UnitedHealth’s payment of $22 million to hackers and the subsequent costs for fixing the breach underscore the critical importance of prioritizing cyber resilience in healthcare organizations. Ransomware attacks, in particular, expose the devastating potential consequences for patient care. When data is encrypted, it becomes challenging to access vital patient information, resulting in delays in diagnosis and treatment.

In worst-case scenarios, patients’ lives may be endangered if crucial medical data cannot be promptly retrieved.

Key Strategies for Strengthening Cyber Resilience in Healthcare

In the realm of healthcare, where lives are inextricably linked to the integrity of digital networks, cybersecurity resilience is more than a necessity—it’s a solemn obligation. Modern health systems are complex organisms pulsating with sensitive data making cybersecurity strategies crucial to their survival and prosperity.

The following are some of the most effective strategies for fortifying healthcare organizations against the ever-evolving cybersecurity threats menacing critical infrastructure:

Implementing Multi-factor Authentication

Embrace the armor of multi-factor authentication (MFA) to safeguard systems and patient data. MFA acts as an additional verification layer, forcing users to provide two or more evidence types before accessing sensitive information. This protective barrier significantly lowers the risk of unauthorized access, ensuring that even if passwords fall into dubious hands, your data remains secure.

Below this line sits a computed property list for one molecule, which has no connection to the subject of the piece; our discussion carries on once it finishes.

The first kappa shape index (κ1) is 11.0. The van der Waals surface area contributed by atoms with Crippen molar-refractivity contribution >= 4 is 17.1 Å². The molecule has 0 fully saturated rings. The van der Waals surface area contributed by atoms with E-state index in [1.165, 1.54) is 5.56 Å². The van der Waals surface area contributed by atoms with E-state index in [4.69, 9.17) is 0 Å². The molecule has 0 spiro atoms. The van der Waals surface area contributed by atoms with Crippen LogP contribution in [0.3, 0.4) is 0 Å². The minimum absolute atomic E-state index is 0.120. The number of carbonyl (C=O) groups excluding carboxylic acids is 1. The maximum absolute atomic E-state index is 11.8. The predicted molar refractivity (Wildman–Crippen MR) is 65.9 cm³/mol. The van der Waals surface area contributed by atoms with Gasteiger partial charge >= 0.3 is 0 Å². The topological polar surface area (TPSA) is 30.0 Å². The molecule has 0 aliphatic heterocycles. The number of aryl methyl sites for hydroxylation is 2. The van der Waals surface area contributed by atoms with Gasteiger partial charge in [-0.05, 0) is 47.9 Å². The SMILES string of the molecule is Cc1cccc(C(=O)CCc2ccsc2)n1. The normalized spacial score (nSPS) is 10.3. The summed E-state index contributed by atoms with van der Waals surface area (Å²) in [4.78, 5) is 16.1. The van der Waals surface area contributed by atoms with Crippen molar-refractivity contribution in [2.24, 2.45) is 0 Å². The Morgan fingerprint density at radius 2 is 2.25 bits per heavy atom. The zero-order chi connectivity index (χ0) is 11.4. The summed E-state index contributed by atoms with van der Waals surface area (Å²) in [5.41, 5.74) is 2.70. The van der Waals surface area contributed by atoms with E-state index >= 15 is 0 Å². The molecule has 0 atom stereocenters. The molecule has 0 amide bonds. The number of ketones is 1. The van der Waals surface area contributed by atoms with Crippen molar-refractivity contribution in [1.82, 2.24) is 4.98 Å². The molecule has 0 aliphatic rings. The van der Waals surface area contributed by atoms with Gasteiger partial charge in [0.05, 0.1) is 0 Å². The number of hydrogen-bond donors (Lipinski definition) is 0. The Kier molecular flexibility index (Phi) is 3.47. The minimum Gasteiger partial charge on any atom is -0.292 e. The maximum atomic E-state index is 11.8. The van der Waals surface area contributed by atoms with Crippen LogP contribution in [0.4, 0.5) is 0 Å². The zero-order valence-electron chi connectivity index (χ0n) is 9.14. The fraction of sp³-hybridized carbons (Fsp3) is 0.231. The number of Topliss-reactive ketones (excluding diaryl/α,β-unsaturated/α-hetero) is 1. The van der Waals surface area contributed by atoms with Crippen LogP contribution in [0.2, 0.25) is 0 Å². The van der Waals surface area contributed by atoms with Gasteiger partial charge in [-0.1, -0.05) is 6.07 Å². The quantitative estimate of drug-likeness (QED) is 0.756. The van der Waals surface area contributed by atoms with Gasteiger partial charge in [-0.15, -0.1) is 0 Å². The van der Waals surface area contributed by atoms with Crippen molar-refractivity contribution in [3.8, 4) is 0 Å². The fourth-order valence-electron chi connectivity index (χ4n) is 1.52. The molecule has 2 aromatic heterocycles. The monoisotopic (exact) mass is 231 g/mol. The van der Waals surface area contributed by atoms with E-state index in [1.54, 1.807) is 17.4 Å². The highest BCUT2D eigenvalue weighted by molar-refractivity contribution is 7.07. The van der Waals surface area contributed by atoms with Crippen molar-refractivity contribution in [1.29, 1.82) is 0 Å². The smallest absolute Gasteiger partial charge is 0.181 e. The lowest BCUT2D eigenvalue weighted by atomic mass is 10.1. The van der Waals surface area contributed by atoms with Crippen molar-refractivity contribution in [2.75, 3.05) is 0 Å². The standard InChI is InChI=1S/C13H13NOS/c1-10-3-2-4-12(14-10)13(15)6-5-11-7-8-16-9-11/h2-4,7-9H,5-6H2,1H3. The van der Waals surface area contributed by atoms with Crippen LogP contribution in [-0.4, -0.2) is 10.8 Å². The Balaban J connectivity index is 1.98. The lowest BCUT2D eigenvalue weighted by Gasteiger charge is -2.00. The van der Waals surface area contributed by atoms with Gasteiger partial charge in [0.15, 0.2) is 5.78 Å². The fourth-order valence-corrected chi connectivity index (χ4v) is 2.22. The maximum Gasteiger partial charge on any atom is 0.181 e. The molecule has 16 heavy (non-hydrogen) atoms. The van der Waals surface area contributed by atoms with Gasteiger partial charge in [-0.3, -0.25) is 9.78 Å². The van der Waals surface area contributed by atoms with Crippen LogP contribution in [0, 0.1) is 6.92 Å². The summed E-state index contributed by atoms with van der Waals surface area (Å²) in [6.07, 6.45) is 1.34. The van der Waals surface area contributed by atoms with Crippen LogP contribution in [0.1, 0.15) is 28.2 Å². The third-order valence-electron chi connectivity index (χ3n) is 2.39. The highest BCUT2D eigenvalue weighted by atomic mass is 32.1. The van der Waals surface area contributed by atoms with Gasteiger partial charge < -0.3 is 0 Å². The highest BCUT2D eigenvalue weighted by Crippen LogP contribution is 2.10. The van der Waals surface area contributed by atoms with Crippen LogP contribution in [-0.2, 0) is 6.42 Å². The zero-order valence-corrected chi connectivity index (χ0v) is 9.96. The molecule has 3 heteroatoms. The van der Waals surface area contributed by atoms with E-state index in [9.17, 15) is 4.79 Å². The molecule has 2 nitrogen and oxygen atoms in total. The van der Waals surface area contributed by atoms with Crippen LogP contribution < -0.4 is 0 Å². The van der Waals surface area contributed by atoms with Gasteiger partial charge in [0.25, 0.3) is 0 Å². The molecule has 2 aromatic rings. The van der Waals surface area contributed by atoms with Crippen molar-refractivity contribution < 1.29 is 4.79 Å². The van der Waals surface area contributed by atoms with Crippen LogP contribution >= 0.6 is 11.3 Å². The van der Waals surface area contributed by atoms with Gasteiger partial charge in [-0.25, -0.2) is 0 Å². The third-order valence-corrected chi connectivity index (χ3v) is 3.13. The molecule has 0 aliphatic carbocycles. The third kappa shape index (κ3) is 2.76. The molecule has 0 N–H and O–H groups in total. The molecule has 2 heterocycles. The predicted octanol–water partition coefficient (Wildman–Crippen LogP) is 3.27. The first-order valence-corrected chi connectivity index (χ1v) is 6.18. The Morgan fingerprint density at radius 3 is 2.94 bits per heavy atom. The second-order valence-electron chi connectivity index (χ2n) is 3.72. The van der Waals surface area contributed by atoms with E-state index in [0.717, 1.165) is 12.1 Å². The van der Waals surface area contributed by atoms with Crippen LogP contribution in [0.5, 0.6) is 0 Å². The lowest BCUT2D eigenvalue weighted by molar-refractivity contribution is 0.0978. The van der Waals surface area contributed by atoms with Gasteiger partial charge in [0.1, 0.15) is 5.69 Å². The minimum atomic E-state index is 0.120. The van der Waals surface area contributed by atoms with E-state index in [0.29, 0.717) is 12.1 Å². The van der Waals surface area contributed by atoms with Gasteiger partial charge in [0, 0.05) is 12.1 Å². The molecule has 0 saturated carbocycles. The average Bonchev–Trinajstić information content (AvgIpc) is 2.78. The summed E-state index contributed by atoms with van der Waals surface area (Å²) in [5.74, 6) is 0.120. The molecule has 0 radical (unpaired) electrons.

List of MFA Methods Commonly Used:

  • Passwords or PINs
  • Biometric verification
  • Security tokens
  • Mobile device confirmation

Regular Staff Training on Cybersecurity Best Practices

Human error can derail even the most fortified security systems.

Hence, persistent and thorough training for healthcare staff on cybersecurity best practices forms an indispensable shield. Regular training sessions inform and empower employees to recognize phishing attempts, handle confidential information properly, and take an active role in defending the healthcare ecosystem.

Key Training Deliverables:

  • Recognizing and reporting phishing scams
  • Password management and security
  • Safe handling of patient information
  • Proper device usage and security protocols

Ensuring Technology Vendors Possess Top Security Certifications

As medical devices and healthcare software become integrally embedded into patient care, verifying that technology vendors have attained revered security certifications is pivotal. Certifications such as ISO/IEC 27001 provide assurance that vendors are adhering to stringent industry standards, keeping patient data and health systems secure.

Table of Top Security Certifications for Vendors:



ISO/IEC 27001

Information security management systems


Health information privacy and security